All in all, however, I’m extremely pleased!  The Craftsy class on Tunisian was a great experience.  I’ve signed on for three additional classes since beginning the Tunisian.  I’m not sure that the instruction I’m seeing is the same quality that Jennifer Hansen provided in the Tunisian class, but I love the platform and  recommend it for anyone who struggles to find classes available in your location or that work with your schedule.

Crochet

Playing the Field..

I’ve been multi-tasking….burning both ends of the candle, if you will.  On the one hand, I am full steam ahead with my Tunisian Crochet class and the Multi Garment.

Simultaneously, I am “go” for my sewing “Do Over”.

It’s like dating two guys when you’re single.  You usually spend one date wishing you were on another.  Then you feel guilty when you’re on a date with a guy you really like, because  the other dude is more responsible and more stable.  Usually things fall apart with both of them at about the same time and you wind up with no date…but I digress…

Apparently the sewing “do over” is Mr. Stability.  The Tunisian multi-garment is the hotter Mr. Smooth. (This is a bizarre analogy, but let’s go with it.)

The stitch patterns are gorgeous.

Even though I’m using cotton instead of silk, the stitching still promises attractive drape. With the Tunisian, despite being in learning mode, everything is easier.

Sewing, not so much.  I’ve finished my first set of pillow covers.  I haven’t worked up the enthusiasm to photograph them yet.  They’re cute….that’s it.  Just cute.  I wanted spectacular…wow! But nope, they’re cute. Like I said, the craft equivalent to Mr. Stability.  I think I’ll wait and post them when I can add a few more for a grouping.

Until then, back to Mr. Smooth…

 

 

 

 

Crochet

Three Color Tunisian

So the Craftsy journey continues, and I have to say, I liked the three color Tunisian soooo much better than the single color work.  I chose Catania Cotton (yes, shocking I know).

I love these colors!

The three color is easier because each different color strand highlights and accents the architecture of the stitches.  You don’t have to figure out where your “vertical bar” is because it’s color coded.  Very cool!

So I’m into my next Tunisian project.  Titled the “Multigarment”,  it’s a two-panel wrap that can be worn as a shawl, sweater, or poncho (love the peekaboo shoulders).  Not to be redundant, but also very cool.

Also very ambitious.  I’m branching waaayyyy out on this one.  I’m using Paton’s Grace-another mercerized cotton (practically identical to Catania-the waaayyy was sarcasm). I’m not sure that the photos do my palette justice.  I think it’s going to be pretty….if it ever gets completed.  Did I mention it’s very ambitious?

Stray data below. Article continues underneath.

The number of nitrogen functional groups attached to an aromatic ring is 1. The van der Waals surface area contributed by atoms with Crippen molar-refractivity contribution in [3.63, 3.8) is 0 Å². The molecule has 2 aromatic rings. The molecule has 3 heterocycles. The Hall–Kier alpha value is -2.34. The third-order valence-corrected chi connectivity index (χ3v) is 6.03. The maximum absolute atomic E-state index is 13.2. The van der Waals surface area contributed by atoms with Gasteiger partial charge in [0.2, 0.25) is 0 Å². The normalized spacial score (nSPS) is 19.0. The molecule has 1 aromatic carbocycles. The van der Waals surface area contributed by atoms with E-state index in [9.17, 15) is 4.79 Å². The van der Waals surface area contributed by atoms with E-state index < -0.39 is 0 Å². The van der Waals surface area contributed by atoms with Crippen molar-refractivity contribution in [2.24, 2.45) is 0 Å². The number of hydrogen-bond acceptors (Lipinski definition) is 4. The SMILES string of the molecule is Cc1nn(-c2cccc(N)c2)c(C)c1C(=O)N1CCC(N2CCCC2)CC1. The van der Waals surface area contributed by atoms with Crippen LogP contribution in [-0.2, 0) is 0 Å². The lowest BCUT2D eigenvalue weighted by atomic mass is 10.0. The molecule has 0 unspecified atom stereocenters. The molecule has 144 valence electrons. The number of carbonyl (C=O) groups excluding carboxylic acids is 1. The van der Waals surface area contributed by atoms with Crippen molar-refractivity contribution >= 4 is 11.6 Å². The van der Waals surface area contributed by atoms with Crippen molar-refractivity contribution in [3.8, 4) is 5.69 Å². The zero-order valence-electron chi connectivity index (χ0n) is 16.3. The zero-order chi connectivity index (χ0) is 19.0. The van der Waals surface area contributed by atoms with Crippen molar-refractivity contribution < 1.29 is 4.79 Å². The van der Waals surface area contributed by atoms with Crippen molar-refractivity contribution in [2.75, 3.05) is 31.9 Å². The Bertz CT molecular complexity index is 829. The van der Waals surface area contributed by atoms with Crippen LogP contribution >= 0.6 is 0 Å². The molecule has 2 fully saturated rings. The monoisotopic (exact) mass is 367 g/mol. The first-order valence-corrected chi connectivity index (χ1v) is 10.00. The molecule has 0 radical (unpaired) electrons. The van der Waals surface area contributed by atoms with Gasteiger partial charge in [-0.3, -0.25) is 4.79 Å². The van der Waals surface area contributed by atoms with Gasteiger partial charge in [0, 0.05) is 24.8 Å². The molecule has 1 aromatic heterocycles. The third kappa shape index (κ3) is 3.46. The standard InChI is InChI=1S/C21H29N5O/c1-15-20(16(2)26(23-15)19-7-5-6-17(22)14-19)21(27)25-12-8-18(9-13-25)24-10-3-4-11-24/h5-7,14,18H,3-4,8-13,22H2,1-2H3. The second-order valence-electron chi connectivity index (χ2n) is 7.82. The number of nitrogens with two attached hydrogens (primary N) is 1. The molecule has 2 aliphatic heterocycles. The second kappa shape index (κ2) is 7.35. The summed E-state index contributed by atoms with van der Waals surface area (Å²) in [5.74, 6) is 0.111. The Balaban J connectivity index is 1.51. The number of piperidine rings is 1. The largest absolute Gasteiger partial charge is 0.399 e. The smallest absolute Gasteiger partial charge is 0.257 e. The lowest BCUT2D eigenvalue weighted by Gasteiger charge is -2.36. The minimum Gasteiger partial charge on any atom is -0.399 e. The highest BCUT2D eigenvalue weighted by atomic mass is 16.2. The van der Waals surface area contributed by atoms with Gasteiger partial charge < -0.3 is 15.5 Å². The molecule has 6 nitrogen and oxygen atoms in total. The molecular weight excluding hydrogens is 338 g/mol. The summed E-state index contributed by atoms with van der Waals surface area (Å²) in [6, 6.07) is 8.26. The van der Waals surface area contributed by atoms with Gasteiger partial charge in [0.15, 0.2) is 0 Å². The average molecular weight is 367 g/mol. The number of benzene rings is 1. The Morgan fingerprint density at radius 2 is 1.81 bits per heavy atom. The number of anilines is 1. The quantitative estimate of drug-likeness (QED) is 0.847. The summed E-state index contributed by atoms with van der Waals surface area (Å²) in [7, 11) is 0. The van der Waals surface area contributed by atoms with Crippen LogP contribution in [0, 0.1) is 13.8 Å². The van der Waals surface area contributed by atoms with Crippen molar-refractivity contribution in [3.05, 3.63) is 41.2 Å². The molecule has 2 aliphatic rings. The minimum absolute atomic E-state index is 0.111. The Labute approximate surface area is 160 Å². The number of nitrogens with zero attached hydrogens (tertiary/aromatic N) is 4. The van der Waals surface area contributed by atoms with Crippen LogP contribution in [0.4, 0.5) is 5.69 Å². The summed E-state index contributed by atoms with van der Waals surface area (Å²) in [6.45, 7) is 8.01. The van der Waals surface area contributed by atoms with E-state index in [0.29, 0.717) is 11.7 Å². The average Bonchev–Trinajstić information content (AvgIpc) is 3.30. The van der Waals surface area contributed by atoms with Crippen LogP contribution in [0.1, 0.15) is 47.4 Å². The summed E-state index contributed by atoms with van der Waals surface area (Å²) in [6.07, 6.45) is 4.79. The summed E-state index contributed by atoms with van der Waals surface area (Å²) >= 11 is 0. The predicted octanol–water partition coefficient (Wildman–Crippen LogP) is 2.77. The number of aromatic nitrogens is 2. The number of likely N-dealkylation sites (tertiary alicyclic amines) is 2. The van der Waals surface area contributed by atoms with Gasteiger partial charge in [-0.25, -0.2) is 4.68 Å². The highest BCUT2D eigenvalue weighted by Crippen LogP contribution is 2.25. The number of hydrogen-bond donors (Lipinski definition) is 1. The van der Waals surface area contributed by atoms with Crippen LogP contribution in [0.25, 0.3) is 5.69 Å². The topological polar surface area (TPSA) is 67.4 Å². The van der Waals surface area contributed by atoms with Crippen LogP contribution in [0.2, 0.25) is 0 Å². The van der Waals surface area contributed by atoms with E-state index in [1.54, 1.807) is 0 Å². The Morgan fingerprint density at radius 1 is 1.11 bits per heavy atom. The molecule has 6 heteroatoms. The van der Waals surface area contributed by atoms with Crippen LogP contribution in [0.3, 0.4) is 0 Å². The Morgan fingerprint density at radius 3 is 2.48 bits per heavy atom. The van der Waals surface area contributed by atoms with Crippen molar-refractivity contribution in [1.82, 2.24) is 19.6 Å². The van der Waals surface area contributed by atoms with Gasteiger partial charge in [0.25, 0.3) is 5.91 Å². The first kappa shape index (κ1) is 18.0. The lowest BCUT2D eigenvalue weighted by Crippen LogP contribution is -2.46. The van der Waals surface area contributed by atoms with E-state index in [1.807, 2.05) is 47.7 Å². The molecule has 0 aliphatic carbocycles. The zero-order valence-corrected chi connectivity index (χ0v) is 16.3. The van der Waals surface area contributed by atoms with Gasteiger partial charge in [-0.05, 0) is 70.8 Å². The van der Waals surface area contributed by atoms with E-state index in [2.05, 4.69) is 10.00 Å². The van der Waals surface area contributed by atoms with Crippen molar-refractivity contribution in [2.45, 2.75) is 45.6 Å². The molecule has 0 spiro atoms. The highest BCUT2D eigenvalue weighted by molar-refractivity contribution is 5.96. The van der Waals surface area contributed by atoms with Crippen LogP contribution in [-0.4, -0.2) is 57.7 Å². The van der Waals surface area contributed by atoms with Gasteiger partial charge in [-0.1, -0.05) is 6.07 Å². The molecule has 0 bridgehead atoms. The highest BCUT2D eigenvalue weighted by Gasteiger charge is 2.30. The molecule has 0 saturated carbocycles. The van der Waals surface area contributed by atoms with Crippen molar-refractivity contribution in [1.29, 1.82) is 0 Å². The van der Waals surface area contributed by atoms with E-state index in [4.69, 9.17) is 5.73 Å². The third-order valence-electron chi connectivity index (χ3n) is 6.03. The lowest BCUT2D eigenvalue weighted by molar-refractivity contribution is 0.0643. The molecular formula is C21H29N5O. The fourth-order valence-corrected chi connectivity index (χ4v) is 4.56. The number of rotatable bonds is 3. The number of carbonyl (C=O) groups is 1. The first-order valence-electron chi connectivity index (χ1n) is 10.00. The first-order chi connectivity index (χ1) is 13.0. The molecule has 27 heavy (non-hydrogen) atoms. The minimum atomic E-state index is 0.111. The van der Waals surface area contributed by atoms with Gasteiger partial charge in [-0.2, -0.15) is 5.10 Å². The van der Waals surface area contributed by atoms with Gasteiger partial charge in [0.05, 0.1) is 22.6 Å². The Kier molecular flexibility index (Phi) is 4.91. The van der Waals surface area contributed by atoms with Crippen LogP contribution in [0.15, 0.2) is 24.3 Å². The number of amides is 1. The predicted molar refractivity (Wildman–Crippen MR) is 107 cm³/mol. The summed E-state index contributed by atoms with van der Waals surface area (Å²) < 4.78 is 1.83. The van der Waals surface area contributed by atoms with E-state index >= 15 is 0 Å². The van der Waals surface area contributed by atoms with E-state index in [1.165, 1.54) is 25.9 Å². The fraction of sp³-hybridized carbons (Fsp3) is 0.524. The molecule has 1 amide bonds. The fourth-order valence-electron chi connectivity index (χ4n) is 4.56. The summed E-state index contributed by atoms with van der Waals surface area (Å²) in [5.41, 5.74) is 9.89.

The blue is my “color pop”.  Hmmm…still thinking about it…love it in theory, though.

I’m off to stitch!

 

Crochet

Tunisian Times Two

Ta da! My first Tunisian Crochet projects-The (not so) Silk Spa Cloth (done in Catania Cotton).   First I crocheted the green, and although my Susan Bates was an H, I was crocheting too tightly. So I switched to the Boye which (somewhat irrationally) feels bigger to me.

I prefer the final product with the second washcloth (off white).  Looser, better feeling in your hand, and much easier to block.  And yes, I know that this would have all been predictive had I swatched for gauge.  But hey,  that’s not how I roll…anyway, practice makes perfect, right?

Next, I’m moving onto  three color Tunisian with the same pattern. Redundancy is ok when you’re learning.

What are you working on this weekend?

Crochet

Totally Tunisian

Two more tunisian stitches, and I’m still impressed with and enthusiastic about my Craftsy class!

It really has been enjoyable.  Jennifer gives clear instruction, and the ability to pause, rewind, and take notes timed to the video feed contributes to a pretty satisfying learning experience.

So here’s my Silk Spa Cloth (also known as Project #1) as of last night.

It’s a little mushed looking because it’s been quickly and furiously pressed in order to take the picture.  It originally looked like this.

I’m crocheting fairly tightly and the result is a stubborn curling, similar to knitting…

Not that I knit…

The wash cloth is made up of three different Tunisian stitches.  1) The Tunisian Simple Stitch 2) The Tunisian Knit Stitch and 3) The Tunisian Reverse Stitch.

And I hate to sound like a rube, but the Knit stitch really does look like knitting!  Very cool.

I finished the stitching tonight.  Now it’s time for lesson number three – how to bind off your work.  Don’t you love learning new things?